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WARNING! Potential Side-Effects! Coronavirus Statutory Sick Pay Rebate Scheme

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Just before Christmas, Rishi Sunak announced that the Coronavirus Statutory Sick Pay Rebate Scheme (SSPRS) would be reintroduced from 21 December 2021 onwards.

Broadly, the SSPRS allows small and medium sized employers to claim back up to two weeks of Statutory Sick Pay for employees who are off sick due to Covid-19. Further details can be found on HMRC’s website here.

The SSPRS was a reintroduction of a scheme which had originally ended back in September 2021, so it may be that some employers have already made claims. However, a potentially unintended side effect may be the impact on SME R&D claims.

In order to claim R&D relief under the more generous SME scheme, projects cannot usually be funded via State Aid Grants. This is because the SME R&D scheme is a form of State Aid in its own right, and only one form of State Aid funding is allowed to be claimed on the same project.

Therefore, where projects are funded by State Aid Grants, a R&D claim must be made under the ‘less generous’ Research and Development Expenditure Credit (RDEC) regime, which is normally claimed by much larger companies.

The difference in benefit between a SME and RDEC claim can be as much as 23.63% of the expenditure incurred on a project, so it can certainly have a big impact.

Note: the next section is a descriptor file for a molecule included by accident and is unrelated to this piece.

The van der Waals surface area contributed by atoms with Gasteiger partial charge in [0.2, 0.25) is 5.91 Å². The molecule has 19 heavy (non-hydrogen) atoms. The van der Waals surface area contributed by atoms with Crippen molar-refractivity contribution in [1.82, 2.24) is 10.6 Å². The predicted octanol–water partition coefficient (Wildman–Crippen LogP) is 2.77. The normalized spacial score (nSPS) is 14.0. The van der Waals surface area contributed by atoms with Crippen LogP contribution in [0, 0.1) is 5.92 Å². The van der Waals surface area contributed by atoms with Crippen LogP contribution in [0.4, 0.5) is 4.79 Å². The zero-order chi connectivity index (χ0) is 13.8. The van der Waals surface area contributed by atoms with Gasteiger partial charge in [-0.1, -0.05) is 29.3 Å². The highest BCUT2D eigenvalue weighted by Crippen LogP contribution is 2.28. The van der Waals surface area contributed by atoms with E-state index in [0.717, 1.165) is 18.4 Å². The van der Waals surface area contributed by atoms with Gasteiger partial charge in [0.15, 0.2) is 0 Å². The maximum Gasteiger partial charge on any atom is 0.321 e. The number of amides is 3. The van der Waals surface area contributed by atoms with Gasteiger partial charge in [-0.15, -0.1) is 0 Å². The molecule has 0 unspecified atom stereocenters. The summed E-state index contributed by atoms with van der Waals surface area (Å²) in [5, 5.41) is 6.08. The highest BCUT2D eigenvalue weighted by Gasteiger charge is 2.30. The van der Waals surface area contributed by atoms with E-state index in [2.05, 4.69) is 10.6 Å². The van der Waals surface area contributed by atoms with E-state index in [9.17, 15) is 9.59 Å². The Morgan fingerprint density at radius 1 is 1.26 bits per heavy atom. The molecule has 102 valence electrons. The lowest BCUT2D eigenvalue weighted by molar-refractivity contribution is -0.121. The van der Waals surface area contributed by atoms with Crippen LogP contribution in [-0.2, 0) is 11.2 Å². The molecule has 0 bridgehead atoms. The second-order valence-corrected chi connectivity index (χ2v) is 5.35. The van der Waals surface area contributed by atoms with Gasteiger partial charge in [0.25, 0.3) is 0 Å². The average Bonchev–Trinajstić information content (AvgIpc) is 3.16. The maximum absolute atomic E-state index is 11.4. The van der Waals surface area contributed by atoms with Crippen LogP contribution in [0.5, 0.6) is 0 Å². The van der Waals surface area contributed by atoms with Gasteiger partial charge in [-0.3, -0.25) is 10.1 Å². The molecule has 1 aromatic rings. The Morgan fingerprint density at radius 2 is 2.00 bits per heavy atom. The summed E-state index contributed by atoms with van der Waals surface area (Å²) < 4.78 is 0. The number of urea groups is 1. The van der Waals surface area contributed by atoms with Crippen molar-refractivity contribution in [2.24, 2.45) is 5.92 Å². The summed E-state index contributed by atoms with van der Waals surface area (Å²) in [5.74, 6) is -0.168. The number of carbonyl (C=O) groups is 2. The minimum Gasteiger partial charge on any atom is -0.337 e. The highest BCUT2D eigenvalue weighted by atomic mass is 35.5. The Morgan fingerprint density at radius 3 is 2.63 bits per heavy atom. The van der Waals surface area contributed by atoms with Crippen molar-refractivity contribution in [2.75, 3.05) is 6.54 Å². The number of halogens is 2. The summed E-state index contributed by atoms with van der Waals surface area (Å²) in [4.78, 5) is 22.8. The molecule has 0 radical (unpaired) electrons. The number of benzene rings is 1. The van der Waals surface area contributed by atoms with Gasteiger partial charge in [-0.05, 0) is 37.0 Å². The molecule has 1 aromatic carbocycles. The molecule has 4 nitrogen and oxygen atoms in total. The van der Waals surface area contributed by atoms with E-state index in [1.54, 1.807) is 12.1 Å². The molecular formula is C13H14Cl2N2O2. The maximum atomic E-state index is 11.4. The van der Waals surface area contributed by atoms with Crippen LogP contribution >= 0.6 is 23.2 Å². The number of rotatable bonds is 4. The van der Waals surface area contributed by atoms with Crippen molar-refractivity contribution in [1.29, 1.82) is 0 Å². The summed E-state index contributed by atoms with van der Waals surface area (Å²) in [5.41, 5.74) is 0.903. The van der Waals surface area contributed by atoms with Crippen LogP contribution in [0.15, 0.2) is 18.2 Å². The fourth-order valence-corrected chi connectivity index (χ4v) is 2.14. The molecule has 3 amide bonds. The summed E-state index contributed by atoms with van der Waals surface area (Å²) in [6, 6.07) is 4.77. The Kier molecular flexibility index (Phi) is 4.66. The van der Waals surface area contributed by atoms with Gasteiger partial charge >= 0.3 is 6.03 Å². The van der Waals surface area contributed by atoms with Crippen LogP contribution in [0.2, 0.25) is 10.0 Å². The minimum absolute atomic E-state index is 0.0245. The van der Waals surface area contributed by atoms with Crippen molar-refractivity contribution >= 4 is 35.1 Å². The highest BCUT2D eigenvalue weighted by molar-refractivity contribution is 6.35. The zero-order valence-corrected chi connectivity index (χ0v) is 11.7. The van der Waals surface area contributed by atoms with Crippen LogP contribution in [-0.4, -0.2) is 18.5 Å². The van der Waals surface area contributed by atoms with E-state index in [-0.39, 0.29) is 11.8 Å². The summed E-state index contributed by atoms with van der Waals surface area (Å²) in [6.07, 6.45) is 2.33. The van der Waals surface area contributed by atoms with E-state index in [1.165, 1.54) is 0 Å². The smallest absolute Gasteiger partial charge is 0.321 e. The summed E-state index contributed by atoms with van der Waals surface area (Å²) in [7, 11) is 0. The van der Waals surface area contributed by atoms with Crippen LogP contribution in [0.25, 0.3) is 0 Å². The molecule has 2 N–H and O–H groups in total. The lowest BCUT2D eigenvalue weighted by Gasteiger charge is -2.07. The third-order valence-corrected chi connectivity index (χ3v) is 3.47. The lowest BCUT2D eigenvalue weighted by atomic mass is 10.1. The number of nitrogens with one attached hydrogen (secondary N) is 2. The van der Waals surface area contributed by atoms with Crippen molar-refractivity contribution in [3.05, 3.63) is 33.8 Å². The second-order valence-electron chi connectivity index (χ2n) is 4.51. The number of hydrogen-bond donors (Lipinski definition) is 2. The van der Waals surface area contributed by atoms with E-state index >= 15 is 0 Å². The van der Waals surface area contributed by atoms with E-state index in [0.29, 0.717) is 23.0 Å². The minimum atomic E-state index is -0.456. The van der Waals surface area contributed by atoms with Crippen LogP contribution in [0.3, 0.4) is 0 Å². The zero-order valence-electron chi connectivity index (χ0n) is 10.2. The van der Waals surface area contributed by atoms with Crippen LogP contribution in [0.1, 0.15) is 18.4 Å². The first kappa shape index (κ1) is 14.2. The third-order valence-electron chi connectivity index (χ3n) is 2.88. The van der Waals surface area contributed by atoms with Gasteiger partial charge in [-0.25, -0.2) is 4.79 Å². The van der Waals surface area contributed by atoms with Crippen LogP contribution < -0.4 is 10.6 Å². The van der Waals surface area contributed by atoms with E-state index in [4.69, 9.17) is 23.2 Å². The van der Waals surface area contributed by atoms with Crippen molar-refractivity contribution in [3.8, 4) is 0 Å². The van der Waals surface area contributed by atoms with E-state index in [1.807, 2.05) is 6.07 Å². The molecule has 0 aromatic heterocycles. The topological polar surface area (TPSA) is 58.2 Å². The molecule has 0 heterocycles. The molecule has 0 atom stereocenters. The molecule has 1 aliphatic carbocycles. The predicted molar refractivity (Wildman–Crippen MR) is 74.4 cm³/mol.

So, how does the SSPRS come into all this? Well, there are two points to consider:

  • HMRC make it clear that they “consider paying holiday and sick pay as a necessary cost of the employees undertaking R&D work and is, in effect, part of the cost of their working time” and
  • The SSPRS is deemed to be a form of State Aid funding

Unfortunately, the SSPRS doesn’t fall within the ‘De minimis’ rules to be excluded. Therefore, where an employee’s time is included in an R&D claim where a claim has also been made under the SSPRS, this effectively means that part of the project has been funded by a form of State Aid funding and therefore a claim may be excluded from being made under the SME regime.

This has the potential for huge impact on an R&D, for what could be a relatively small sick pay claim.

If you undertake R&D claims, our advice may be to NOT claim the SSPRS for certain employees and if in doubt you should speak to your usual BHP contact or one of our R&D specialists.